Hence, appellant filed the instant appeal.

On July 22, 2015, the Court required both parties to file their respective supplementary briefs; however, they opted not to file the same.[10]

Our Ruling

The appeal is bereft of merit.

The appellant contends that the prosecution failed to prove his guilt beyond reasonable doubt. He puts in issue the alleged failure of the police to conduct prior surveillance and to comply with the Chain of Custody Rule as the seized items were not properly marked, inventoried, and photographed.

The Court is not persuaded.

Jurisprudence has consistently held that "prior surveillance is not a prerequisite for the validity of an entrapment operation x x x especially if the buy-bust team is accompanied to the target area by their informant."[11] Such is the situation in this case. PO2 Villaester, who was designated as the poseur buyer, was assisted by the confidential informant, who contacted the appellant to inform the latter that there was a prospective buyer of "shabu."[12]

As to the Chain of Custody Rule, the Court, taking into consideration the difficulty of complete compliance with the said rule, has considered substantial compliance sufficient "as long as the integrity and evidentiary value of the seized items are properly preserved by the apprehending police officers." [13]

In this case, although the marking of the evidence was done at the police station, the Court quotes with approval the discussion of the CA on the matter:

In the instant case the policemen were justified in marking the sachets of shabu at their office. [Appellant] was struggling and trying to get away from the police, as testified by defense witness Alex Esconas. [Appellant] himself testified that he even elbowed one of the arresting officers as he was resisting arrest. The priority of the arresting officers is to apprehend the offender. They would have had difficulty, if not impossibility, in marking the corpus delicti at that the scene of the crime considering that the [appellant] was quite out of control.[14]

Likewise, the absence of a physical inventory and the lack of a photograph of the seized items are not sufficient justifications to acquit the appellant as the Court in several cases has affirmed convictions despite the failure of the arresting officers to strictly comply with the Chain of Custody Rule as long as the integrity and identity of the corpus delicti of the crime are preserved.

In this case, it was established by the testimony of PO2 Villaester that the appellant was apprehended pursuant to a legitimate buy-bust operation; that the appellant was apprised of his constitutional rights; that he was brought to the office of 7RCIDU together with the seized "shabu;" that the arrest was recorded in a police blotter; that the two sachets of "shabu" were marked as "BV-01" and "BV-02" by SPO1 Noel Triste (SPO1 Triste) in the police station; that the marked sachets were delivered on the same day by SPO1 Triste to the crime laboratory for examination; and that as per Chemistry Report No. D-1632-2006, the two sachets submitted for examination were positive for "shabu." Considering the foregoing, there is no reason for the Court to doubt the findings of the CA that the two sachets of "shabu" seized from the appellant were the same sachets of "shabu" presented in evidence before the RTC.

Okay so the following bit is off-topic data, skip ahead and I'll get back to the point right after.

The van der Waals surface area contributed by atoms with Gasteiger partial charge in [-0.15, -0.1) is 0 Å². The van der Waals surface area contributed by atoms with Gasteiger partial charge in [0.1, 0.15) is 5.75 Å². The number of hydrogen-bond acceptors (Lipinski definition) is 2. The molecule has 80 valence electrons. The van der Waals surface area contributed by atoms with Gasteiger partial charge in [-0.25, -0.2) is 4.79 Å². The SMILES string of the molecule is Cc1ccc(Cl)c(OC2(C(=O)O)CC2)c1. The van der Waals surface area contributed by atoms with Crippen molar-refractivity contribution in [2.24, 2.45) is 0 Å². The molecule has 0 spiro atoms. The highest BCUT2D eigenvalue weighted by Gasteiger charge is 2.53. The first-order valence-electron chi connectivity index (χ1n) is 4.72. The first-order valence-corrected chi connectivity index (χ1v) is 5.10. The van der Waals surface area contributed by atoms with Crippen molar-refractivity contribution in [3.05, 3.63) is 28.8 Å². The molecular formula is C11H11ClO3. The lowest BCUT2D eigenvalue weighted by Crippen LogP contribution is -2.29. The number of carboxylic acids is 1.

All told, the RTC and the CA correctly found appellant guilty beyond reasonable doubt for violation of Section 5, Article II of Republic Act No. 9165 and accordingly sentenced him to suffer the penalty of life imprisonment and a fine of P500,000.00.

WHEREFORE, the appeal is DISMISSED. The January 28, 2013 Decision of the Court of Appeals in CA-G.R. CEB CR HC No. 01023, which affirmed the November 14, 2008 Judgment of the Regional Trial Court of Cebu City, Branch 17, in Criminal Case No. CBU-78163, finding appellant Brian Villahermoso guilty beyond reasonable doubt of the charge against him is AFFIRMED.

SO ORDERED.

Sereno, C.J., (Chairperson), Leonardo-De Castro, Leonen,[*] and Tijam, JJ., concur.


[*] Per raffle dated November 29, 2017.

[1] Rollo, pp. 4-13; penned by Associate Justice Maria Elisa Sempio Diy and concurred in by Associate Justices Ramon Paul L. Hernando and Carmelita Salandanan Manahan.

[2] CA rollo, pp. 16-18; penned by Judge Silvestre A. Maamo, Jr.

[3] Rollo, p. 5.

[4] CA rollo, p. 16.

[5] Rollo, pp. 5-7.

[6] Id. at 7.

[7] Id.

[8] CA rollo, p. 18.

[9] Id. at 145-146; penned by Associate Justice Ramon Paul L. Hernando and concurred in by Associate Justices Ma. Luisa C. Quijano-Padilla and Marie Christine Azcarraga-Jacob.

[10] Rollo, pp. 21-22 and 33.

[11] People v. Abedin, 685 Phil. 552, 569 (2012).

[12] CA rollo, p. 83.

[13] People v. Morate, 725 Phil. 556, 571 (2014).

[14] Rollo, p. 11.